The year 2000, when the term ‘safety culture’ first started to pique the interest of professionals in safety management circles. It is none other but the Chernobyl accident that is most often cited about the beginnings of safety culture. Whether a particular organization wants to reduce injury rates, save money, or increase worker productivity, it all comes back to the concept of safety culture at the workplace. It may be useful to see the problems surrounding the definition of the term and the subcultures that come under its heading. After that, what follows is an introduction to the necessary steps to develop a strong safety climate at the workplace. Establishing a strong safety culture and employee engagement go hand in hand.
Defining Safety Culture
Even though there is no one size fits all definition, the basic premise of any safety culture would be as follows. Having state-of-the-art practices and operations for industries that engage in hazardous activities. According to one popular definition, easily relatable for the layperson, safety culture would imply the behavior of workers when no one is looking. This can cover such organizational abilities as learning, monitoring, anticipating, responding, and reporting. However, there is no overarching definition. The reason for this is that there is indeed no one optimal way to develop a strong safety climate in any organization. The reality is that the uncertainties workplaces need to manage never constant. Therefore, being able to adapt to different modes of operation based on changing demands is a must. It turns out that the conditions for safety are rather dynamic. So much so that they would actually change the meaning and implications of the term depending on the context.
With that said, certain subcultures are contributing to the overall safety climate of any organization. It may be worth positioning yourself and revisiting which subculture your company subscribes to. Bear in mind that these often overlap. A flexible culture would always be ready to deal with unexpected events because it anticipates them. A reporting culture is based on employees feeling comfortable reporting errors, near-misses, or any undesirable conditions. This way, management can learn about the levels of resilience, which is crucial for any company. In an informed culture, employees of the different departments are well-trained and competent and act as part of the larger system. When a system can reconfigure itself through learning from experience, you have a learning culture. Finally, a just culture would ensure that it treats employees fairly in the event of something unsafe happening.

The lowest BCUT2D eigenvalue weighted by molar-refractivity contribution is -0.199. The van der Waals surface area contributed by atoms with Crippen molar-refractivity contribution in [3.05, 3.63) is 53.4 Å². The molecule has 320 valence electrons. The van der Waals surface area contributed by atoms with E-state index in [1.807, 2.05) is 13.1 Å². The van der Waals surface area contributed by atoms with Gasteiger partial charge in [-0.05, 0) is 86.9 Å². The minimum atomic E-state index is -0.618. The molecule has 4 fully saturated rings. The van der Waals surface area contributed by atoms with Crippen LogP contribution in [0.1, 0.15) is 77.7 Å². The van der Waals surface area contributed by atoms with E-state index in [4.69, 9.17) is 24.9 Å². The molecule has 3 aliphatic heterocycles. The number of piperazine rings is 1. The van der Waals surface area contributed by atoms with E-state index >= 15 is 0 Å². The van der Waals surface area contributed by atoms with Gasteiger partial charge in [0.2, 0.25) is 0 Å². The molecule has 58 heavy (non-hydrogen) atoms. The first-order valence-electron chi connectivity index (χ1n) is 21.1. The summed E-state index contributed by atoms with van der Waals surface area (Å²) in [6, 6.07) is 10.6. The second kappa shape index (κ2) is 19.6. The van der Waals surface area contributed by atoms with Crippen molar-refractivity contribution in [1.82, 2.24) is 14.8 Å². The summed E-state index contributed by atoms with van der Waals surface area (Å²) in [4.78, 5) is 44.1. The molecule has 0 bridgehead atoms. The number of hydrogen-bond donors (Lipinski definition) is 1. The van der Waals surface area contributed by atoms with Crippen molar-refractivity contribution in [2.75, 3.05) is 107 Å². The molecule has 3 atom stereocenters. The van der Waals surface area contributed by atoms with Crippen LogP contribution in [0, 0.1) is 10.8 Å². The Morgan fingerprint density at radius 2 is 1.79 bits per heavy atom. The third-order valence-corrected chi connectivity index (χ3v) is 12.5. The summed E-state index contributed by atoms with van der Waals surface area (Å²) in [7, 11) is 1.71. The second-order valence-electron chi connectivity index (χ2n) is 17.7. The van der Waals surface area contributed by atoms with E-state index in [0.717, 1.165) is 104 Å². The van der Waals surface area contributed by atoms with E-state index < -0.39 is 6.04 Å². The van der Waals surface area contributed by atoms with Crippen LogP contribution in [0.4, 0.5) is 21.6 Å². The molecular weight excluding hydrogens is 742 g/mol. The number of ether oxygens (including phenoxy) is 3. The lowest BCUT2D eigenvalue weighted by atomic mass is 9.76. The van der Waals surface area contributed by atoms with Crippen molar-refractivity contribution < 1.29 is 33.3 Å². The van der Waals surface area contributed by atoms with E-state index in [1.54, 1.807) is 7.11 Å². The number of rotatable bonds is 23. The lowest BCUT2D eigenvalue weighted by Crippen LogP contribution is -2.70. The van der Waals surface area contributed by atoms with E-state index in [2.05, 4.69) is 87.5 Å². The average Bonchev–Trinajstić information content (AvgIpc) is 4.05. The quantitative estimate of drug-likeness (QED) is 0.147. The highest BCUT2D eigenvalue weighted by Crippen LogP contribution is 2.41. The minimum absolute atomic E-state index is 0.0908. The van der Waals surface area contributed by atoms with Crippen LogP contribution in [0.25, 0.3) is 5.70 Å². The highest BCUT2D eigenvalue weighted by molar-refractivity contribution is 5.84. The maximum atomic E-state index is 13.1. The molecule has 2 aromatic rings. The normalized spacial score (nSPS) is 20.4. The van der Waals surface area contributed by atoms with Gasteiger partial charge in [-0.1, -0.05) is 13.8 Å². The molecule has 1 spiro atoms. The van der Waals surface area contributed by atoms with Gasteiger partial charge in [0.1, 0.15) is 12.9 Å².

Steps to Take
We know that a safety culture is a dynamic concept comprising various overlapping subcultures. We can now turn to the steps that organizations can and establish a safe environment for their employees. The best approach is wanting to learn from close calls and adverse happenings in a non-punitive environment. It only makes sense that you do not punish employees when they step up and report incidents. The criteria for distinguishing between human errors and system errors should be transparent and fair. CEOs and leaders should set an example of non-intimidating behavior by having a solution-oriented and just attitude. This then should also be communicated to all employees via different channels. Once employees report about adverse events, acknowledge them and listen if they offer suggestions. Looking at the statistics is as important as dealing with individual cases. Hand out surveys to your workers and analyze the results regarding strengths and vulnerabilities in the system. Improvement of vulnerabilities should take priority over everything else. Different measures may apply in different departments resulting in unit-based safety improvements. You should integrate team training into the organizational process. In light of the dynamic nature of safety cultures, you should assess the organization’s safety culture regularly. This can take place every 18 to 24 months.
To sum up, an understanding of your company culture, in general, is necessary before you can take measures to improve it. The Key is the commitment of upper management to its employees and their safety. Efforts should be put into learning about the dominant safety culture at your company, if any. You cannot expect employee engagement without providing training and enforcing non-punitive procedures. Communicate about the measures transparently and clearly. Finally, analyzing survey data will reveal the areas in need of improvement.